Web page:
Buy Your Copy of "JUST DRIVE - Life in the Bus Lane" by Deke N. Blue

Buy Your Copy of "JUST DRIVE - Life in the Bus Lane" by Deke N. Blue
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Monday, August 12, 2019

Let's Turn Here

We marched in support of Oregon HB 2677.
Please join us, for if you think
we're not deserving then
you should
Deke's Note: I've passed along many "Deke" business cards to people the past month. Hopefully at least one of you is a new reader. After six years of bloggery, I strive to give new readers a carrot on which to feed on as followers of this blog. I write what it's like to be me, in the driver seat of a city bus. This is truly one post in which I describe my feelings to you, and hope it resonates within the cognizance that we are just like you... except a wee bit more vigilant than most are where their own safety is concerned.

The past week, let me see... drunks, flirts, decent working people just wanting to arrive home after a grueling day serving those masters who underpay them. It's my sincere pleasure to serve, even when I'm insulted by their indifference and rude (yet perhaps unintentional) lack of greeting or eye contact as they board.

I'm numb to such insults now. It's simply a beast we can never tame. Where I was once insistent on every facet of code being adhered to, my only concern seems to be the continuance of my patented smooth roll. Feet off the seats, please. In fact, everything I say now is prefaced with "please" and punctuated with "thank you." My mantra dictates that everything I say to people be polite and respectful. It is my hope they will return this consideration with some modicum of reciprocation. If not, that's when I get chippy.

After seven years of this career, I have learned volumes about human behavior. You can never win an argument with one bent upon raising hell. The only hope you have is to control your own temper and use cunning to outwit your adversaries. Luckily, I haven't had anyone challenge my polite requests as of late, so I believe this approach is working. So far...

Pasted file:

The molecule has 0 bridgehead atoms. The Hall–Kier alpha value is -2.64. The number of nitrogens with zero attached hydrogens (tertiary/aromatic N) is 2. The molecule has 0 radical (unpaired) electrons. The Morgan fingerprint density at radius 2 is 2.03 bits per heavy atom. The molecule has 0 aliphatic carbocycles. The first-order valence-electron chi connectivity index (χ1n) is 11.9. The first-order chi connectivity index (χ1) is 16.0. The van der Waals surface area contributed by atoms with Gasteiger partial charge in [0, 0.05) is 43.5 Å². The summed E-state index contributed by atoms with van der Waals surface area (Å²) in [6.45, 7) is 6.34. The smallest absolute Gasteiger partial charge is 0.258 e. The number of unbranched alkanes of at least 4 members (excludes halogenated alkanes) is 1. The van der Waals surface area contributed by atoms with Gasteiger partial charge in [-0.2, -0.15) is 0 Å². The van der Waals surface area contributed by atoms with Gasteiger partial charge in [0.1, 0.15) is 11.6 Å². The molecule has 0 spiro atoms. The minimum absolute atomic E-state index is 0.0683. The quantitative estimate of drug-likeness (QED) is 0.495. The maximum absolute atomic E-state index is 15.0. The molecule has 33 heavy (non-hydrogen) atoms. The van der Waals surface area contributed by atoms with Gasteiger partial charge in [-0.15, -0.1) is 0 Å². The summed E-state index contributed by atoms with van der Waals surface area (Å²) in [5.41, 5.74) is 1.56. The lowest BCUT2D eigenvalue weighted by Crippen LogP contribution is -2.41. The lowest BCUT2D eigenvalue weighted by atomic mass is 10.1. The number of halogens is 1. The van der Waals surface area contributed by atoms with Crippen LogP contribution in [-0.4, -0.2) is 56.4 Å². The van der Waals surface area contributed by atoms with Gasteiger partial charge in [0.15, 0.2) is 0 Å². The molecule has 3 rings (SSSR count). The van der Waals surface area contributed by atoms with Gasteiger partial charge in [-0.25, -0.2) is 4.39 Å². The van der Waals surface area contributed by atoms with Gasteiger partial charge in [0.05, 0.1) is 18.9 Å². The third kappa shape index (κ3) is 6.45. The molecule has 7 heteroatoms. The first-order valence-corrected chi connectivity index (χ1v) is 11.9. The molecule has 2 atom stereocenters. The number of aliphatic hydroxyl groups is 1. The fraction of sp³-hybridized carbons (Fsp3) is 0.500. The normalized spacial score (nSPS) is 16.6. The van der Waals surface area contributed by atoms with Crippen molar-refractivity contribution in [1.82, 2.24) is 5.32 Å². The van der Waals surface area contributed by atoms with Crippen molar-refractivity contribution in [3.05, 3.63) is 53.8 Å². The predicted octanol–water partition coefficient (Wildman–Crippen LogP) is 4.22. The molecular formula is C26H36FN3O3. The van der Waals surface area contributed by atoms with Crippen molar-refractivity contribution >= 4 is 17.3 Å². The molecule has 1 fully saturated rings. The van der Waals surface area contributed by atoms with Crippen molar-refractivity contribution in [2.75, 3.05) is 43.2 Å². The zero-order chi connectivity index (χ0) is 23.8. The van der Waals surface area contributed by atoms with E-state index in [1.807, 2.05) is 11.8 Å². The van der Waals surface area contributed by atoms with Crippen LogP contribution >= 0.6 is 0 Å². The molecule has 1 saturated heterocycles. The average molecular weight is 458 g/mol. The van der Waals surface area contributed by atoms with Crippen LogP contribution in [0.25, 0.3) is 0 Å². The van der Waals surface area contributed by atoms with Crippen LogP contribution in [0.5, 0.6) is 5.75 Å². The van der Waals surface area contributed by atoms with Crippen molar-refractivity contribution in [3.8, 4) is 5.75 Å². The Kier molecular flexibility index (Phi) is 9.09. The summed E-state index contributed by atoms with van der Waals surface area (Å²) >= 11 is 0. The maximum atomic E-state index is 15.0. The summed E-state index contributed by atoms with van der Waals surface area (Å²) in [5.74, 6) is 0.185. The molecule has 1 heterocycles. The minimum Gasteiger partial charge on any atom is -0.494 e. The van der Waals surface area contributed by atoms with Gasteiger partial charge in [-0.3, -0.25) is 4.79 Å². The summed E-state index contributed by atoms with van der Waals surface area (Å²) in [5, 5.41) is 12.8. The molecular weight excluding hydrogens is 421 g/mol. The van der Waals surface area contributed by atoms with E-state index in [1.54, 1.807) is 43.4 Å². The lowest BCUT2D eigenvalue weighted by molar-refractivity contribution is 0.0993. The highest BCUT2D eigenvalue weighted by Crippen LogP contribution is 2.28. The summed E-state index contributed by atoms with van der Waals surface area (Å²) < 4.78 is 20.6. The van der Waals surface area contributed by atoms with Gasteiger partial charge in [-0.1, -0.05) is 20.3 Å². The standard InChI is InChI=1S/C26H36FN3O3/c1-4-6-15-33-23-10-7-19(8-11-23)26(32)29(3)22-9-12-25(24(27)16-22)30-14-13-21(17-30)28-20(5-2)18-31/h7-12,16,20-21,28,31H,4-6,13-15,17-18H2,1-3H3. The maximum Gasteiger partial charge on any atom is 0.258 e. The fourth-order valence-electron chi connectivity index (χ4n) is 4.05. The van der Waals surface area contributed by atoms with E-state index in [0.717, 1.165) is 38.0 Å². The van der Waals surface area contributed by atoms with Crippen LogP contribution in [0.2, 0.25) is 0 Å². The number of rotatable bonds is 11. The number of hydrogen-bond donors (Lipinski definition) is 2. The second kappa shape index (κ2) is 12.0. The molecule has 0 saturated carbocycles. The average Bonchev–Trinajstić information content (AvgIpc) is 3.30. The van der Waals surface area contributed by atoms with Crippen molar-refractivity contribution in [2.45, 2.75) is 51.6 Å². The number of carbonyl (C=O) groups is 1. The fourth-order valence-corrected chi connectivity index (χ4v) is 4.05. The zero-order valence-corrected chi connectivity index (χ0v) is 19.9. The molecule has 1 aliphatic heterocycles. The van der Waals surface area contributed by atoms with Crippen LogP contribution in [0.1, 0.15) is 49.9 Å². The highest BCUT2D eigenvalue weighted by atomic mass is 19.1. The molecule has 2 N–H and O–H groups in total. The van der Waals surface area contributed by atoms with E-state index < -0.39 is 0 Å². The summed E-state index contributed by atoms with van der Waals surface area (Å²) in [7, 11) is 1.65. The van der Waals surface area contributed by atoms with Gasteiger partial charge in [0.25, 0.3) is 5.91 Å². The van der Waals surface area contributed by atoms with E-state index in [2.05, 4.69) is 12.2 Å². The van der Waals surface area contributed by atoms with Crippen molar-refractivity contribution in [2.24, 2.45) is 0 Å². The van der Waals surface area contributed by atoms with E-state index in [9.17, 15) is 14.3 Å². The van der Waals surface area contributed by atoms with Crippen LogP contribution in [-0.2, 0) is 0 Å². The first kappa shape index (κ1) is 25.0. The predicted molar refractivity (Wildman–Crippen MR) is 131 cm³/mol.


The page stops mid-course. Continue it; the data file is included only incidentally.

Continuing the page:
My fall run during the week leaves me feeling apprehensive. I've done this before, during the same period of the year. It is a fascinating mix of passengers: professionals with a mix of working class folk, occasionally the smartass high school kid or errant drunken fool. It's a challenge I must face each year, instead of remaining on one line constantly. It teaches me the value of not becoming complacent while also exposing me to a different mix of Portlanders. And I do love my fellow citizens so much... it's a breath of fresh air to experience an entirely-different bunch on occasion.

Perhaps I'll see, once again, those I befriended the last time I rolled their way. Given my constant penchant for promoting JUST DRIVE - Life in the Bus Lane and this blog you're reading, there will likely be new friendships made and mistakes I must learn from. If you go through this career dreading any change, you're missing the wonderful opportunity given those who choose to transport their fellow citizens to wherever they must go. Complacency in any career is something we must all be wary of. It breeds laziness and the possibility of making grave mistakes. As a driver, I must always be vigilant of the dangers others present. They likely are blissfully unaware of the damage my vehicle could cause them, but I am always aware of the nightmare their loved ones would endure if we made contact. Knowing the terror I have of losing a loved one, especially having lost my only hero, Daddy Blue, last year... the fear of my taking someone away from their own family terrifies me. I would never be able to console myself given the horrific grief they would experience.

Sure, I honk at people. My horn is a warning device. Sometimes, my "beep beep" is code for "you're a dumbass, be careful!" which my management frowns upon. They, however, don't have to fear the results of a fatal accident. They're insulated from our reality, but I'm laid open to a public scrutiny they'll never know if my vehicle causes a fatality. They would rip me apart rather than defend me. This is a reality we all know as bus operators. Why our management treats us as "other" is beyond apprehension. Their goal should be to support us, but the past decade has shown them to be unnecessary adversaries. It makes me sad, knowing that if I'm ever "involved," I would be thrown under the very bus I've driven safely all these years. No matter how many safety awards or commendations I've received... if I am involved in a collision that results in grave injury or death, I become personae non grata in their judgmental eyes.

Yet, I digress. Given the feel of a keyboard, I could go on ad infinitum, and that's where you've grown weary with my writing. So I'll stop here.

Thanks for reading.


  1. Management is the same at every bus company it seems!!

  2. The management insulation from reality is all too true.